Pollock's predominantly silver monoliths took painting ever closer to a kind of fragile, open-form, continuous-space sculpture. He made paintings that approached solid relief in texture, and he also simultaneously pulverized the flat, two-dimensional effect that he had in the past been at pains to emphasize, and which was perhaps his strongest link with Cubist tradition. But Pollock's modernity, his mistrust of anything but the immediately given sensation, always asserted itself in the end. Even in his freest inventions he restored the flat, physical reality of the surface by letting his pigment clot or by slapping the unsized edges of the canvas with his paint-dipped palms. Sometimes the synthetic, industrial textures, the moraine of sheer pigment matter, seemed to choke his instinctive grace and lyricism, and a kind of gummy, displeasing effect resulted. At their finest, however, the great silver paintings from 1948 to 1951 breathe an easy, natural grandeur that has few parallels in contemporary American art. For the author they arouse primitive feelings associated with such sonorous phrases as "the deep" or "the starry firmament," identifying a universe beyond the human. However, any intelligible, identifiable feeling-content reveals itself fitfully in the midst of a nameless chaos, for Pollock's fine lyricism must repeatedly be wrested free from the anonymous seething of brute pigment matter. It was one of Pollock's signal accomplishments to give such magnitude and impressiveness to the act of painting as to make us think of the mysteries of natural creation, of that "first division of chaos" at the origin of our world.

One cannot live with such an exalted aspiration for long. Seeking the relief of a more classical dryness, Pollock in 1951 and 1952 reduced his palette to black and white and returned to the firmer unities of his first style, emphasizing draftsmanship and making his blacks bite vehemently into the unsized canvas like an engraver's line. A periodic denial of colour had been a persistent element in Pollock's art from the beginning. Manet, Lautrec and especially Matisse in his Cubist phase, gave magisterial blacks and greys a primary role as if to dramatize the drastic, two-dimensional character of modern painting; by its very nature monochrome painting is more abstract than colour. The repudiation of colour is one way of returning to the fundamentals of structure, as Willem de Kooning, Robert Motherwell, and Franz Kline have most recently demonstrated. Pollock's "black" paintings were also curiously enough part of a new search for order and restraint within a vigorous contemporary style. The paintings of 1952 had a sobriety and decorum, even though some of the abstract anatomical imagery of his earlier period was revived. Among the most impressive, though least ingratiating, of Pollock's paintings, they left no doubt as to his power to control large spaces even with the most radically reduced pictorial means.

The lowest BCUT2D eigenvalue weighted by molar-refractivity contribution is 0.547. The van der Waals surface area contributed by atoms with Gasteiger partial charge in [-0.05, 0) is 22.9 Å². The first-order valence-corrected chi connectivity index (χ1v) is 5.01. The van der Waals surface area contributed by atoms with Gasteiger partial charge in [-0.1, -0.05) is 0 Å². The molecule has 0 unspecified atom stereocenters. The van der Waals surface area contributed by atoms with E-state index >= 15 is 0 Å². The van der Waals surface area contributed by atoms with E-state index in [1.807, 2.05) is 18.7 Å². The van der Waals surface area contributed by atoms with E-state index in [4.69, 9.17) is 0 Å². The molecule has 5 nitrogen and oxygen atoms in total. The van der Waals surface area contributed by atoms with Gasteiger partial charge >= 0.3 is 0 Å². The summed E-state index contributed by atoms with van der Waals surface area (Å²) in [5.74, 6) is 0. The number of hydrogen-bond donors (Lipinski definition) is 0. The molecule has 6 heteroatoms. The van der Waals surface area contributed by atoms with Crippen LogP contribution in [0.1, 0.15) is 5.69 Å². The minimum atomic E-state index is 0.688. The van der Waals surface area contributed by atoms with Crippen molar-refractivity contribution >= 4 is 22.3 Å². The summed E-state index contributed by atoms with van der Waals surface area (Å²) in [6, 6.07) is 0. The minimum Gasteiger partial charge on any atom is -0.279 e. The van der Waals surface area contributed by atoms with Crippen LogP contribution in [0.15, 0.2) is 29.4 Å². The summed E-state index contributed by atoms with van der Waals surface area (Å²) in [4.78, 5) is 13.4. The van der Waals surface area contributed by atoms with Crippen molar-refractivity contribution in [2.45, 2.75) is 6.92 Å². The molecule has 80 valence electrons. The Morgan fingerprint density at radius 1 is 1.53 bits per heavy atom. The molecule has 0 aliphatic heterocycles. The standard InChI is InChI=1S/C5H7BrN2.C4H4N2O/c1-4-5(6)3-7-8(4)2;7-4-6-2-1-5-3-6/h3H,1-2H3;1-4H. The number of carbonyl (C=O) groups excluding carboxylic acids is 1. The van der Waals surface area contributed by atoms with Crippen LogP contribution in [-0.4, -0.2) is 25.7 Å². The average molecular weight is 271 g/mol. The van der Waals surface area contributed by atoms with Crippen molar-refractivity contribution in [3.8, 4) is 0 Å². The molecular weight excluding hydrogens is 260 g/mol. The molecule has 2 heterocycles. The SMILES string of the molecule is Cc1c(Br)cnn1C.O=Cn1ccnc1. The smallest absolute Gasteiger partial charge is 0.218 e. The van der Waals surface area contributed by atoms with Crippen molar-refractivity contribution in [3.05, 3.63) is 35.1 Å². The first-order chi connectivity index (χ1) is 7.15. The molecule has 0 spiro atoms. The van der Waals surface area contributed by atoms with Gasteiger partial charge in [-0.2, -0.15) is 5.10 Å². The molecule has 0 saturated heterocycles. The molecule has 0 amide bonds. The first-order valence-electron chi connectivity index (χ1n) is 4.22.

In the last four years of his life Pollock alternated in modes, sometimes drawing in black paint, at other times creating dramatic displays of refulgent colour. He returned to the "stream" painting of 1948-1951, exploiting a new device of flooding his canvas with white pigment until only narrow, ragged edges and trickles of dark tone could be discerned, somewhat in the manner of Clyfford Still. He reached no radically new conclusions after 1952 but was intent rather to explore and amplify the many new roads he himself opened in his first ten years of painting.

His paintings had begun in a fierce mood of nihilism; indeed, one has to go back to the late Chaim Soutine to find work as raw, direct and careless of the traditional integrity of medium as the early Pollocks. He later also established his connection with Dada's mood of iconoclasm and disgust with society first by his violent imagery, and then by his handling of tarry blacks, his non-aesthetic, industrial textures, and by embedding cigarette ends, broken glass and bits of string in his pigment. In the end he subordinated his rancors and romantic individualism to a mood of impersonal idealism, creating finally a new abstract art form of transcendent beauty.

The bold outlines of a vital new idiom were present in Pollock's first show. His energies encompassed forms and methods derived from many sources. The outcome was a body of painting with a radical new physiognomy, and stamped with powerfully original feeling. Compared to its more felicitous French counterpart - in the works of Pierre Soulages, Nicolas de Stael or Georges Mathieu - Pollock's Abstract Expressionism was even at its most refined, incomplete, violent, full of astringencies, with a tone harsh and primitive. Yet it helped significantly to create painting modes larger than any Europe had been able to supply for more than two decades. To give personal freedom new and distinctly native artistic outlines was Pollock's great contribution. In the face of the experimental variety of previous twentieth-century European art, it has taken on the character of a major accomplishment.

• For more biographies of great painters, see: Famous Painters.
• For more about action painting, see: Visual Arts Encyclopedia.